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Does Your Mentor Ever Leave You?

May 30, 2010 13 comments

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The smartest move I’ve made in my professional life was to take a salary cut.

When moving from my first “Corporate job” at 24 years old to my first “start up”, I took a pay cut. Why? I could see the value and ROI in a longer term investment. I left a company where I was the ‘best’ of about 1600 people to go back to the bottom. For what? I found my mentors. I found two businessmen who, between the two of them, encompassed everything I would ever need to be successful. What’s ironic about this is it is now about 6 years later and when I look back at those wondrous three years working with these two men, I remember what one used to say to me. He would say, “You should be paying ME for allowing you to work here because you are learning more than you would be in any MBA or Doctorate program”. Looking back now, he was right. I should have been paying him. Everything he taught me, everything I watched, the meetings that I had become a part of; he truly taught me not only how to build a business, but more importantly – how to build and successfully manage the people in that business. He was the best sales and marketing individual in my industry and I was his sponge.

His counter part, my other mentor, had quite the opposite skill set. He was master in operations and finance (yuck). That said, “if you want to run your own business one day, you have to be able to have worked in all areas of the business that you will be running”. I did. I learned operations, I learned finance; and I even learned to like and see the value in both.

So, a year after leaving that business, there are so many lessons and conversations that run through my head daily, sometimes hourly. I feel that everything I do has their “mark” on it because they taught me to be the business person I am today. Looking back through this blog, most of my posts are things I’ve learned from them; and in my everyday life…their faces and voices run through my head constantly. To share a few of the key learnings:

1. Hold yourself accountable – don’t play blame games and don’t ever blame anyone else for something that is in your domain. If something goes wrong in your department or on your project, OWN UP TO IT. While your manager or boss may be angry, they are going to respect you more for coming to them vs. hiding it from them and trying to fix it on your own. Most importantly, take a step back and learn from your mistake; explain your learnings to your boss when owning up to your mistake.

2. Get out of your comfort zone – if you’re good at something, congrats! Now…GET OUT! If you’re comfortable in what you’re doing, you’re dead; you won’t grow anymore. Figure out ways to either scale what your doing, train what your doing, or change it in some other way. If there are no changes needed, get out and do something different. Ask yourself, “would you rather be in the minor leagues as the best player for 10 years?” or would you rather jump into the major leagues; you may not be the best in the beginning, but you will get there.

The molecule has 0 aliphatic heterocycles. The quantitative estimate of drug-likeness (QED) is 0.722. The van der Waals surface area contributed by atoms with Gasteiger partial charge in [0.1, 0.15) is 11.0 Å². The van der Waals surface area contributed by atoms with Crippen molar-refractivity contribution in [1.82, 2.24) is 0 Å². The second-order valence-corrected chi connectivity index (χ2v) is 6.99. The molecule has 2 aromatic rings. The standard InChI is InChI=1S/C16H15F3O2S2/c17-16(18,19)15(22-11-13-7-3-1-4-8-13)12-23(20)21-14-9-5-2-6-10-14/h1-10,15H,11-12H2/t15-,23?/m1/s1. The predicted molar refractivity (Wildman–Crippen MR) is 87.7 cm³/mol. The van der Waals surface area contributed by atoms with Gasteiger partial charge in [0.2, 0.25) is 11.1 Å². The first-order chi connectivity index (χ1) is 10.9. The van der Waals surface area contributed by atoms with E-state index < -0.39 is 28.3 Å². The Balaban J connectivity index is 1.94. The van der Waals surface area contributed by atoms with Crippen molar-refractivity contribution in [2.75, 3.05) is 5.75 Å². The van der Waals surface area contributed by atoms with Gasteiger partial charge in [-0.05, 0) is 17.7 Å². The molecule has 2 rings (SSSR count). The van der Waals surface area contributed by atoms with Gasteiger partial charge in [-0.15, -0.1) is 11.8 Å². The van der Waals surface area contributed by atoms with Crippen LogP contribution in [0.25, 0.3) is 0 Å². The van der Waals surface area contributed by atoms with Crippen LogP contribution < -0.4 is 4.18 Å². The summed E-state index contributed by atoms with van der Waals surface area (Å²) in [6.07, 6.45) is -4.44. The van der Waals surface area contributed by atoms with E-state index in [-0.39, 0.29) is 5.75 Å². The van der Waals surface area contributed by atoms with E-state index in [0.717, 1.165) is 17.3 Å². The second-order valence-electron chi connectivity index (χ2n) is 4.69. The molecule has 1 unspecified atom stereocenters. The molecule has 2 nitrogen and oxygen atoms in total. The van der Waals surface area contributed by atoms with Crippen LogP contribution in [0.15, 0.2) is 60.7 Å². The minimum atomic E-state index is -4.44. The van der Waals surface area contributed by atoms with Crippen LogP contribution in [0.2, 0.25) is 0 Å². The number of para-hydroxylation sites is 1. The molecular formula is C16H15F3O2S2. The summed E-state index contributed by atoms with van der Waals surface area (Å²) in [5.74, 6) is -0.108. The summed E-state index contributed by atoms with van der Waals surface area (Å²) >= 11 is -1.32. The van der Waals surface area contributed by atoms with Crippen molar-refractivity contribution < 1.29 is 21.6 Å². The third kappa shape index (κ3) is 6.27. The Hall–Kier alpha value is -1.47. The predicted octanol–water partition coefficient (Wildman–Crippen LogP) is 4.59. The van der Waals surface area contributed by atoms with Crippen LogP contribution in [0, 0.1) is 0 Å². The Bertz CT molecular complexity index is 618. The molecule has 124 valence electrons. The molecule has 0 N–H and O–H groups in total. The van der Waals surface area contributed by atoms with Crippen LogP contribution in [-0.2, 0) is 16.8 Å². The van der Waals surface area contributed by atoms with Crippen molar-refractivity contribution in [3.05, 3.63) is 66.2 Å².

3. It is the manager’s fault if someone is terminated or quits – LOOK in the mirror every time you lose an employee. If you cannot look in the mirror and say, “I’ve done everything in my power to keep this employee”, you’re not a good manager. People don’t leave companies, they leave managers.

4. Treat everyone as if they are your most important client – this means vendors, employees, bosses, etc. Everyone deserves to be treated with respect; you will get more production out of treating people with respect than you will berating them.

5. Don’t waste your time doing something that has been done before. If you’re not innovative, you lose. Developing the same business plan and just “doing it better” is a waste of time; your competition, the company that was there first, will rise up eventually. Do something that has never been done and always have a unique value proposition. It’s all about disruptive technology.

6. Your gut is great for ideas, tests, and innovation. Data is better.

7. Test everything you can make a business case for.

I could go on and on, but that’s not the purpose of this post.

Unfortunately, as with all good things – the relationship came to an end. Since that time, I’ve worked with so many intelligent and innovative people. I take minimal and sometimes do not even charge executives that I would like to work with, simply so I can learn from them.

Interestingly enough, I have yet to find anyone that I want as a ‘mentor’. Not like “before”. Perhaps this is part of growing up? I’m not sure. There are a couple people who I want to take bits and pieces from, but no one I would work for FT to become an all around “better me”.

As with any relationship, I’m beginning to see that I’m “comparing” everyone with the best mentors I’ve ever had. I remember doing the same with boyfriends before I got married…and I remember being told by everyone NOT to do so.

Also analagous to any other relationship, I think the foot prints that were left in my heart and my head from these men will be there forever; and it’s time to move on, take my experiences with them, and build upon them.

What I’m stuck with; Am I getting too “old” to work with people I will learn from so entirely? Do I need to be in the same organization / work with them to do so? More importantly, will a day in business ever go by where I don’t think of my first two mentors?

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